New aortic valve without open heart surgery
Siemens Healthcare developed a new, smart visualization and guidance technology, which facilitates implantation of an aortic replacement valve by means of a catheter. The technology spares patients the trauma of surgery and cuts total per-patient costs. As the research magazine Pictures of the Future reports in its latest issue, the procedure has to date been performed on over 150 patients in Europe with an average age of 78.
For tens of thousands of people each year it is the end of the line. If they are too frail to survive open heart surgery, many patients with aortic valve disease only have about two to three years to live. An ongoing stenosis of the valve resulting from calcification of the leaflets that allow oxygen-rich blood to flow from the left ventricle of the heart into the circulatory system, aortic valve disease affects about four percent of people 65 and older. Indeed, some 60,000 open heart aortic valve replacement operations are performed each year in Europe.
The new procedure is based on the use of Siemens DynaCT 3D cardiac angiographic imaging system. DynaCT provides exquisitely detailed images of the thorax. But during aortic valve implantation, what the surgeon wants to see in particular is the aortic root. With this in mind, Siemens researchers have developed a technology that automatically identifies the aortic valve area in a DynaCT data set and segments itthat is, eliminates everything that is not important, such as the rib cage, from the picture. As the replacement valve approaches the area of interest wrapped in the tip of a catheter, unique software makes it possible to identify the optimum angulation of the new valve. This information is crucial in terms of correctly placing the device so that it covers the old valve without permitting leakage or covering the end points of the coronary arteries, which would cause an immediate heart attack. When the prosthesis is in precisely the right position, a balloon inside the catheter unfurls, thus opening the prosthesis and pressing it firmly against the aortic wall.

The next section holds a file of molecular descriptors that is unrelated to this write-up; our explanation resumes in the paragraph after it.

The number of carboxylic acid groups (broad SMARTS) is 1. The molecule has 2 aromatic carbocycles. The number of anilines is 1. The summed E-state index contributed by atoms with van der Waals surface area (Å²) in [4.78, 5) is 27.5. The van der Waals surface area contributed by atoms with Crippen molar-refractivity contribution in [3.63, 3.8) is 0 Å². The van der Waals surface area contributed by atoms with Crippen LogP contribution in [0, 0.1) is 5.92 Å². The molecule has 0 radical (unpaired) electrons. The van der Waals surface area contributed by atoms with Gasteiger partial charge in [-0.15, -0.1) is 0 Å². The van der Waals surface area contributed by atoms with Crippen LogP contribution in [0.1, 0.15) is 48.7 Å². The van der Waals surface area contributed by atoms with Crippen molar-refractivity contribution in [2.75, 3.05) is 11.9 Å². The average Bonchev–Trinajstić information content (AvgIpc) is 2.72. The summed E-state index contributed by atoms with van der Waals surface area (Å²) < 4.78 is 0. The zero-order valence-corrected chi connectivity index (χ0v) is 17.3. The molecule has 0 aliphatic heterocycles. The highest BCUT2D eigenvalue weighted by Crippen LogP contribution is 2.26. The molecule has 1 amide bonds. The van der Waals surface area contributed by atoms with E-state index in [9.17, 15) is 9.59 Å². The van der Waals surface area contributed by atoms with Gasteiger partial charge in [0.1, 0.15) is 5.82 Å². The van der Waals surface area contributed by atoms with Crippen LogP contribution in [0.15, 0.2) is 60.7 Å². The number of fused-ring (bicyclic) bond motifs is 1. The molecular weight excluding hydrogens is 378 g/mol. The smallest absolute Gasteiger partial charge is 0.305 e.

The technology results from a clinical cooperation between Siemens Healthcare, the Leipzig Heart Center, and the German Heart Center in Munich, as well as Siemens Corporate Research (SCR) in Princeton, New Jersey. It may also become available in the U.S. in the near future.